Sound symbolism refers to non-arbitrary mappings between the sounds of words and their meanings and is often studied by pairing auditory pseudowords such as “maluma” and “takete” with rounded and pointed visual shapes, respectively. However, it is unclear what auditory properties of pseudowords contribute to their perception as rounded or pointed. Here, we compared perceptual ratings of the roundedness/pointedness of large sets of pseudowords and shapes to their acoustic and visual properties using a novel application of representational similarity analysis (RSA). Representational dissimilarity matrices (RDMs) of the auditory and visual ratings of roundedness/pointedness were significantly correlated crossmodally. The auditory perceptual RDM correlated significantly with RDMs of spectral tilt, the temporal fast Fourier transform (FFT), and the speech envelope. Conventional correlational analyses showed that ratings of pseudowords transitioned from rounded to pointed as vocal roughness (as measured by the harmonics-to-noise ratio, pulse number, fraction of unvoiced frames, mean autocorrelation, shimmer, and jitter) increased. The visual perceptual RDM correlated significantly with RDMs of global indices of visual shape (the simple matching coefficient, image silhouette, image outlines, and Jaccard distance). Crossmodally, the RDMs of the auditory spectral parameters correlated weakly but significantly with those of the global indices of visual shape. Our work establishes the utility of RSA for analysis of large stimulus sets and offers novel insights into the stimulus parameters underlying sound symbolism, showing that sound-to-shape mapping is driven by acoustic properties of pseudowords and suggesting audiovisual cross-modal correspondence as a basis for language users' sensitivity to this type of sound symbolism.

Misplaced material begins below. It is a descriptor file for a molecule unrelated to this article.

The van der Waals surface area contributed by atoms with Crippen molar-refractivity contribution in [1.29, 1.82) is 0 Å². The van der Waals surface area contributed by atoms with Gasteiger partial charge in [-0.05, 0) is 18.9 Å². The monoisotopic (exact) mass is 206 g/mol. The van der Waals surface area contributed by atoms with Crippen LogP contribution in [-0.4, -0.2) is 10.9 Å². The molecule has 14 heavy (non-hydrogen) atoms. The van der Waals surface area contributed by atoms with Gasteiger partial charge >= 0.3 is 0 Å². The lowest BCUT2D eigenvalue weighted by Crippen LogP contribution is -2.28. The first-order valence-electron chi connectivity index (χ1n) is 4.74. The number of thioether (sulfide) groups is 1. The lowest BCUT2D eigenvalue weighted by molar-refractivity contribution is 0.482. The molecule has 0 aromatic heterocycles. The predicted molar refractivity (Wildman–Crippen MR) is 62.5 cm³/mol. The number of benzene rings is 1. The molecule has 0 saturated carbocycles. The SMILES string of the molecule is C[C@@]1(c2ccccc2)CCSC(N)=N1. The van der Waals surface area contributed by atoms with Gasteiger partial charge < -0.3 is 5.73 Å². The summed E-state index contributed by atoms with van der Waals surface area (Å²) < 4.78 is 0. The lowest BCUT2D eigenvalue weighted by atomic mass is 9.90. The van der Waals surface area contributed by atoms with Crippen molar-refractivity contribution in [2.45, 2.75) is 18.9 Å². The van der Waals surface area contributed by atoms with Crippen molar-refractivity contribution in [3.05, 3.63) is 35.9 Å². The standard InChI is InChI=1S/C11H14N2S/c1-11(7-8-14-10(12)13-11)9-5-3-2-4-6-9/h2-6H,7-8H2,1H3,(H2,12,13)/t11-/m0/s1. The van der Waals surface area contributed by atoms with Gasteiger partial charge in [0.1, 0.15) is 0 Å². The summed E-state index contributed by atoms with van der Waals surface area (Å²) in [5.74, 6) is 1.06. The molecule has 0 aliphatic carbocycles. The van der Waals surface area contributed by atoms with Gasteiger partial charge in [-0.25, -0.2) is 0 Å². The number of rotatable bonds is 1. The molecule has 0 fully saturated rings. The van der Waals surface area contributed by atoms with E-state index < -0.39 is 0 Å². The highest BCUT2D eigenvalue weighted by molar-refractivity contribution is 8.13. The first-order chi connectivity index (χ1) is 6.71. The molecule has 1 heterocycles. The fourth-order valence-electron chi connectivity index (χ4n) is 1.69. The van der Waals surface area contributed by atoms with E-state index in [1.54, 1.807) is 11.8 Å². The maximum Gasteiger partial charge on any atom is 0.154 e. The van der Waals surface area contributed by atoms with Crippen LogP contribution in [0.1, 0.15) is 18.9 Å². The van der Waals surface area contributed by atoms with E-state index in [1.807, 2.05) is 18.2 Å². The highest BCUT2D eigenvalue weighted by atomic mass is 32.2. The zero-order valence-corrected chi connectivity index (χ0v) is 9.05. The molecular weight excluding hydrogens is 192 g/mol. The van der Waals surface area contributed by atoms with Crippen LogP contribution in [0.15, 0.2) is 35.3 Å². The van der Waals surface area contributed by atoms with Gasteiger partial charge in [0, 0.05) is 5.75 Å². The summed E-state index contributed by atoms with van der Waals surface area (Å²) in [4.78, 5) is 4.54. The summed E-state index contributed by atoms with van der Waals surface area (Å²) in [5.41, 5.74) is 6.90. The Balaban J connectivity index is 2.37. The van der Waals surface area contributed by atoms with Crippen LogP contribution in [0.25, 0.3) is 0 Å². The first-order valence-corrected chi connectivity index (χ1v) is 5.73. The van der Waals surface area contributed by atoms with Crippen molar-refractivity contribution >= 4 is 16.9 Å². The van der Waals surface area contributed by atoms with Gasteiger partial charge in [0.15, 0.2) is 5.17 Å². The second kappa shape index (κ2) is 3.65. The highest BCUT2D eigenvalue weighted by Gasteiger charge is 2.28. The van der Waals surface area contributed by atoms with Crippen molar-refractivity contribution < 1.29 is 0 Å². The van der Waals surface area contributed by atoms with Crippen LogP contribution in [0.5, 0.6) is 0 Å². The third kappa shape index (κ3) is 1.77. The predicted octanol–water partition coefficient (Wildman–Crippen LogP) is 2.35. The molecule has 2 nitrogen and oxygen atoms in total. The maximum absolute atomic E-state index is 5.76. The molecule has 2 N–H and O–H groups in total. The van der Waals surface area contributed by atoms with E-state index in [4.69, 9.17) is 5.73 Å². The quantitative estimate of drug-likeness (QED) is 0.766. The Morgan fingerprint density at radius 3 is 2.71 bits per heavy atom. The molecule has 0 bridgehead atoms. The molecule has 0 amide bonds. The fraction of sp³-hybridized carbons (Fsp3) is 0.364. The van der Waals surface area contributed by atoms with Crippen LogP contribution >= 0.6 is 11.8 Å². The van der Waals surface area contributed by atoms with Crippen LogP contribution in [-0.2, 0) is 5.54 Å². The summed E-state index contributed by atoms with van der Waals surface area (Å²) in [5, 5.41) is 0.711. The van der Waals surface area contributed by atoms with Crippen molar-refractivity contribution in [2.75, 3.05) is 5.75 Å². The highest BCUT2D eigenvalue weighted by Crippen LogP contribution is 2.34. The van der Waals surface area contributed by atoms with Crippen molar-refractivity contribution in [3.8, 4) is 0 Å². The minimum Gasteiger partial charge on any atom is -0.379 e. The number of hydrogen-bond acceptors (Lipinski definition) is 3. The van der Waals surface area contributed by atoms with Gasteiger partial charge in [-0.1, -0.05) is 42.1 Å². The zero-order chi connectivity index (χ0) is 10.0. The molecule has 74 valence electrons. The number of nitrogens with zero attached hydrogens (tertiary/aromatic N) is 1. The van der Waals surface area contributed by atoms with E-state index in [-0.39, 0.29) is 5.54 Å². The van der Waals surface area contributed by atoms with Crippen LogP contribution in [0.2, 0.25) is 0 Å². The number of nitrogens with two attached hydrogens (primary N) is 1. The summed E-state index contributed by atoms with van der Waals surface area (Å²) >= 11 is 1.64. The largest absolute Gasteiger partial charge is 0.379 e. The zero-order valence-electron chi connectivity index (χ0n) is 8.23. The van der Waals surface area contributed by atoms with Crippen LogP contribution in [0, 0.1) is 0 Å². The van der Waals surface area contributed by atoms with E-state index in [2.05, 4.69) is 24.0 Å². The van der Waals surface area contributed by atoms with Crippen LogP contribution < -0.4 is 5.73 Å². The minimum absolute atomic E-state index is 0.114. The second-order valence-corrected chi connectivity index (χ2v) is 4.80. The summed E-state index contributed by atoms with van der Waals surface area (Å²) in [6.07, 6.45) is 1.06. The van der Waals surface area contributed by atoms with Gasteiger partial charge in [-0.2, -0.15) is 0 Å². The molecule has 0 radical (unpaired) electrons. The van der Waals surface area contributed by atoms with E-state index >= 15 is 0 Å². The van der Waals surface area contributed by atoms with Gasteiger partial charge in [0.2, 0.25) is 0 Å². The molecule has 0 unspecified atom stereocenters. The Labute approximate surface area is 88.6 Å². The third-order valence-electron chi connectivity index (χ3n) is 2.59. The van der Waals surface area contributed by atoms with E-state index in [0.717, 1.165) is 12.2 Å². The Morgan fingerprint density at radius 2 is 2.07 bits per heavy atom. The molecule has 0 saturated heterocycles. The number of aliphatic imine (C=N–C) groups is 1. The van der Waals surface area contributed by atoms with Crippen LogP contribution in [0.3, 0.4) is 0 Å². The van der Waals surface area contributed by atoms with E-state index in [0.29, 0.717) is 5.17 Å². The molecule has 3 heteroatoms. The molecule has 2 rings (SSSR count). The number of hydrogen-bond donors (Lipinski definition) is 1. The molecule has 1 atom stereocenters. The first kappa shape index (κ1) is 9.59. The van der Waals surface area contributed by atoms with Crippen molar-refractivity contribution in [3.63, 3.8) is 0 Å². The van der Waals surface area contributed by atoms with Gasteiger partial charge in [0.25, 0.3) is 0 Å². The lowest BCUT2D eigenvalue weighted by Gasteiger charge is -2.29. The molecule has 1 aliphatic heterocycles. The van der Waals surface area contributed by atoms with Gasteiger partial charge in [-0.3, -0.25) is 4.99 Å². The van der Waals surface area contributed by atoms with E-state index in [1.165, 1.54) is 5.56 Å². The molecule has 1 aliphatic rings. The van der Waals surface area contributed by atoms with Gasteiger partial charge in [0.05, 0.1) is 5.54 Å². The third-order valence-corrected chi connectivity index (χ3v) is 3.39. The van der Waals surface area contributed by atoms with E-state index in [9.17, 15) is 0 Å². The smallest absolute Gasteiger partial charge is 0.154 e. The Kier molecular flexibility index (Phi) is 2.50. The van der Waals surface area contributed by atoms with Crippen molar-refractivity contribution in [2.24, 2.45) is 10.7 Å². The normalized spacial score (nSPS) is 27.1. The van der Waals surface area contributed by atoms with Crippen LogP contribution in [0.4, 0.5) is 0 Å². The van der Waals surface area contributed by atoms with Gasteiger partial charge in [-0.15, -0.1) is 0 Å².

All Science Journal Classification (ASJC) codes
- Experimental and Cognitive Psychology
- Cognitive Neuroscience
- Artificial Intelligence